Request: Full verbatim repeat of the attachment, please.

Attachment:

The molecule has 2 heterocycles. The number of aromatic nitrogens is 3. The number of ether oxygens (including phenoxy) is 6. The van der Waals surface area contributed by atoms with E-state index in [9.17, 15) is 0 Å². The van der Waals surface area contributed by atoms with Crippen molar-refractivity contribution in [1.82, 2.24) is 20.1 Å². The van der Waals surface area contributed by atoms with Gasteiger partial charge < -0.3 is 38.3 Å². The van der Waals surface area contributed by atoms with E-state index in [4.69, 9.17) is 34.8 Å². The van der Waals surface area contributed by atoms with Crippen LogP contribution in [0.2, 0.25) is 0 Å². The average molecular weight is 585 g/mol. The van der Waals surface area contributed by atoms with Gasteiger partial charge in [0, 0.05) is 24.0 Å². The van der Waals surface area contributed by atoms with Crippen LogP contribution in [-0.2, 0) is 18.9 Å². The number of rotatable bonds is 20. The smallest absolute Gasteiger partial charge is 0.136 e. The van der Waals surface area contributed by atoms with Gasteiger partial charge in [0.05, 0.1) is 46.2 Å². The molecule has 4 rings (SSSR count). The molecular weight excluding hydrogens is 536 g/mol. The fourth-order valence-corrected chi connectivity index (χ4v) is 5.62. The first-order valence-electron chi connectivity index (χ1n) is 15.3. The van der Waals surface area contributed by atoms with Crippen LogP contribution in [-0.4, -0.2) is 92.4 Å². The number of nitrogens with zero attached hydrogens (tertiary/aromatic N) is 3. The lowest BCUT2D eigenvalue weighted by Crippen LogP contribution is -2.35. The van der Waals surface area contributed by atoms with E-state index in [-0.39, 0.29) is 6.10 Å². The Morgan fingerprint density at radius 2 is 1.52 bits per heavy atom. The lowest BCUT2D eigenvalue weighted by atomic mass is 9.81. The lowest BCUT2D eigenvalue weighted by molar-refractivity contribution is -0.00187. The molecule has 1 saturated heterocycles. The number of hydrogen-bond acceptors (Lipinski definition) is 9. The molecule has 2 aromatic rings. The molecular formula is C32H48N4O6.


The molecule has 2 heterocycles. The number of aromatic nitrogens is 3. The number of ether oxygens (including phenoxy) is 6. The van der Waals surface area contributed by atoms with E-state index in [9.17, 15) is 0 Å². The van der Waals surface area contributed by atoms with Crippen molar-refractivity contribution in [1.82, 2.24) is 20.1 Å². The van der Waals surface area contributed by atoms with Gasteiger partial charge < -0.3 is 38.3 Å². The van der Waals surface area contributed by atoms with E-state index in [4.69, 9.17) is 34.8 Å². The van der Waals surface area contributed by atoms with Crippen LogP contribution in [0.2, 0.25) is 0 Å². The average molecular weight is 585 g/mol. The van der Waals surface area contributed by atoms with Gasteiger partial charge in [0, 0.05) is 24.0 Å². The van der Waals surface area contributed by atoms with Crippen LogP contribution in [-0.2, 0) is 18.9 Å². The number of rotatable bonds is 20. The smallest absolute Gasteiger partial charge is 0.136 e. The van der Waals surface area contributed by atoms with Gasteiger partial charge in [0.05, 0.1) is 46.2 Å². The molecule has 4 rings (SSSR count). The molecular weight excluding hydrogens is 536 g/mol. The fourth-order valence-corrected chi connectivity index (χ4v) is 5.62. The first-order valence-electron chi connectivity index (χ1n) is 15.3. The van der Waals surface area contributed by atoms with Crippen LogP contribution in [-0.4, -0.2) is 92.4 Å². The number of nitrogens with zero attached hydrogens (tertiary/aromatic N) is 3. The lowest BCUT2D eigenvalue weighted by Crippen LogP contribution is -2.35. The van der Waals surface area contributed by atoms with E-state index in [-0.39, 0.29) is 6.10 Å². The Morgan fingerprint density at radius 2 is 1.52 bits per heavy atom. The lowest BCUT2D eigenvalue weighted by atomic mass is 9.81. The lowest BCUT2D eigenvalue weighted by molar-refractivity contribution is -0.00187. The molecule has 1 saturated heterocycles. The number of hydrogen-bond acceptors (Lipinski definition) is 9. The molecule has 2 aromatic rings. The molecular formula is C32H48N4O6.